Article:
Pointers and const

Pointing to const value:

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int value = 5;
const int *ptr = &value; // ptr points to a "const int"
value = 6; // the value is non-const when accessed through a non-const identifier

int value = 5;
const int *ptr = &value; // ptr points to a "const int"
*ptr = 6; // error - ptr treats its value as const, so changing the value through ptr is not legal

Const pointers:

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int value = 5;
int *const ptr = &value;

Const pointer to a const value:

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int value = 5;
const int *const ptr = &value;

References

l-values and r-values

In C++, variables are a type of l-value (pronounced ell-value). An l-value is a value that has an address (in memory). Since all variables have addresses, all variables are l-values. The name l-value came about because l-values are the only values that can be on the left side of an assignment statement. When we do an assignment, the left hand side of the assignment operator must be an l-value. Consequently, a statement like 5 = 6; will cause a compile error, because 5 is not an l-value. The value of 5 has no memory, and thus nothing can be assigned to it. 5 means 5, and its value cannot be reassigned. When an l-value has a value assigned to it, the current value at that memory address is overwritten.

The opposite of l-values are r-values (pronounced arr-values). An r-value refers to any value that can be assigned to an l-value. r-values are always evaluated to produce a single value. Examples of r-values are literals (such as 5, which evaluates to 5), variables (such as x, which evaluates to whatever value was last assigned to it), or expressions (such as 2 + x, which evaluates to the value of x plus 2).

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x = 7;
x = x + 1;

In this statement, the variable x is being used in two different contexts. On the left side of the assignment operator, “x” is being used as an l-value (variable with an address). On the right side of the assignment operator, x is being used as an r-value, and will be evaluated to produce a value (in this case, 7). When C++ evaluates the above statement, it evaluates as: x = 7 + 1;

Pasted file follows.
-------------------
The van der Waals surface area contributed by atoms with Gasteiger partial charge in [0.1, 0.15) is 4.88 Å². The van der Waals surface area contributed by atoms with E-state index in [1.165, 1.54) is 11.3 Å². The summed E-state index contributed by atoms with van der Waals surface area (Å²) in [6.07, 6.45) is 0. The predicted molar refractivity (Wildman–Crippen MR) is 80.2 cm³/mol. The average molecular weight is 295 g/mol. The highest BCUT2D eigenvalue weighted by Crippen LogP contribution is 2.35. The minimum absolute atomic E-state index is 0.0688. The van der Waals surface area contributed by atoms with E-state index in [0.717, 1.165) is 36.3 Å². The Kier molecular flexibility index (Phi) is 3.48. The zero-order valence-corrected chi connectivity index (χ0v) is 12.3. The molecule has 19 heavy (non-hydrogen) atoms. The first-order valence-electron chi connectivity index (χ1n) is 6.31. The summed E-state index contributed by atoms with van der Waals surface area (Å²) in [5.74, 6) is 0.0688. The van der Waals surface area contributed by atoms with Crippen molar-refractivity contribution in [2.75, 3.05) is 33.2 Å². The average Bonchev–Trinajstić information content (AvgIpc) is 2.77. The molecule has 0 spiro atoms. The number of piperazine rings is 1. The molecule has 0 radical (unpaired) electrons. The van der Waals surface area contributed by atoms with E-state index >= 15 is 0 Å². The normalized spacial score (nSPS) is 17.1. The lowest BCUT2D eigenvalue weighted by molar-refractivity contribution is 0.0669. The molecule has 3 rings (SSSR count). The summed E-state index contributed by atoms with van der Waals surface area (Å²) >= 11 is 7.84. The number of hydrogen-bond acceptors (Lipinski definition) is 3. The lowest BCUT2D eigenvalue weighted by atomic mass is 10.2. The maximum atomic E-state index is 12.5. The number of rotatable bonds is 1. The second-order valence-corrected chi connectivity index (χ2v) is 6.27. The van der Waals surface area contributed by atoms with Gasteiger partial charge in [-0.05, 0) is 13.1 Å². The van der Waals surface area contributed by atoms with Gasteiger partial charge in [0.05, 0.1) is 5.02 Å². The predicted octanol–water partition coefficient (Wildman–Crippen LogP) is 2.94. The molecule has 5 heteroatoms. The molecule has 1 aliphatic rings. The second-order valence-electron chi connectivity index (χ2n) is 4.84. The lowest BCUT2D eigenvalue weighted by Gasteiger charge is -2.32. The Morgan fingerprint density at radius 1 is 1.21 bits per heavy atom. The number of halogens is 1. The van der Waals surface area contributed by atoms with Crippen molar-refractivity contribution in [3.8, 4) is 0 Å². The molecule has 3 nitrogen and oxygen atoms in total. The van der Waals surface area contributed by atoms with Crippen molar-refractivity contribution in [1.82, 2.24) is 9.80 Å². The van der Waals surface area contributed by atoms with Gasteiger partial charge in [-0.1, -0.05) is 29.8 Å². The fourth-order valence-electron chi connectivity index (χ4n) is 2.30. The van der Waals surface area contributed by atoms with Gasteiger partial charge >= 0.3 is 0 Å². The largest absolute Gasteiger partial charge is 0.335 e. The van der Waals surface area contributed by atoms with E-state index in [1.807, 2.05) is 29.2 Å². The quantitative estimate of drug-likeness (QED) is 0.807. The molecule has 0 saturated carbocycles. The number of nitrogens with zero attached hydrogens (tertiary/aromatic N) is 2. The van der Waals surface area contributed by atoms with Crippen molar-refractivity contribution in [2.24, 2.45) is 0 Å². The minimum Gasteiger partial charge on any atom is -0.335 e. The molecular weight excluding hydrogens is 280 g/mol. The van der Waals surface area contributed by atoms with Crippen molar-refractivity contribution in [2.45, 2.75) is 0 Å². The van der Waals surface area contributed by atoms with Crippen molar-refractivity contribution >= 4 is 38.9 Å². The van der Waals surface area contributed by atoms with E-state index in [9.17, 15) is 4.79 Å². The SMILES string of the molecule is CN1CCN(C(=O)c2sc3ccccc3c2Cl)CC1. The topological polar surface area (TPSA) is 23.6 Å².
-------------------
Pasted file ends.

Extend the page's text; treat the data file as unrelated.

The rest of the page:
The key takeaway is that on the left side of the assignment, you must have something that represents a memory address (such as a variable). Everything on the right side of the assignment will be evaluated to produce a value.

Note: const variables are considered non-modifiable l-values.

Three basic variable types:

  • Normal variables
  • Pointers
  • Reference variables

A reference is a type of C++ variable that acts as an alias to another object or value.

C++ supports three kinds of references:

  • References to non-const values (typically just called “references”, or “non-const references”), which we’ll discuss in this lesson.

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    int value = 5; // normal integer
    int &ref = value; // reference to variable value

    int x = 5; // normal integer
    int &y = x; // y is a reference to x
    int &z = y; // z is also a reference to x

    Using the address-of & operator on a reference returns the address of the value being referenced:

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    cout << &value; // prints 0012FF7C
    cout << &ref; // prints 0012FF7C
  • References to const values (often called “const references”), which we’ll discuss in the next lesson.

  • C++11 added r-value references, which we cover in detail in the chapter on move semantics.

References must be initialized.

References to non-const values can only be initialized with non-const l-values. They cannot be initialized with const l-values or r-values.

References cannot be reassigned

Once initialized, a reference cannot be changed to reference another variable. Consider the following snippet:

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int value1 = 5;
int value2 = 6;

int &ref = value1; // okay, ref is now an alias for value1
ref = value2; // assigns 6 (the value of value2) to value1 -- does NOT change the reference!

std::cout << ref << std::endl; // 6
std::cout << val1 << std::endl; // 6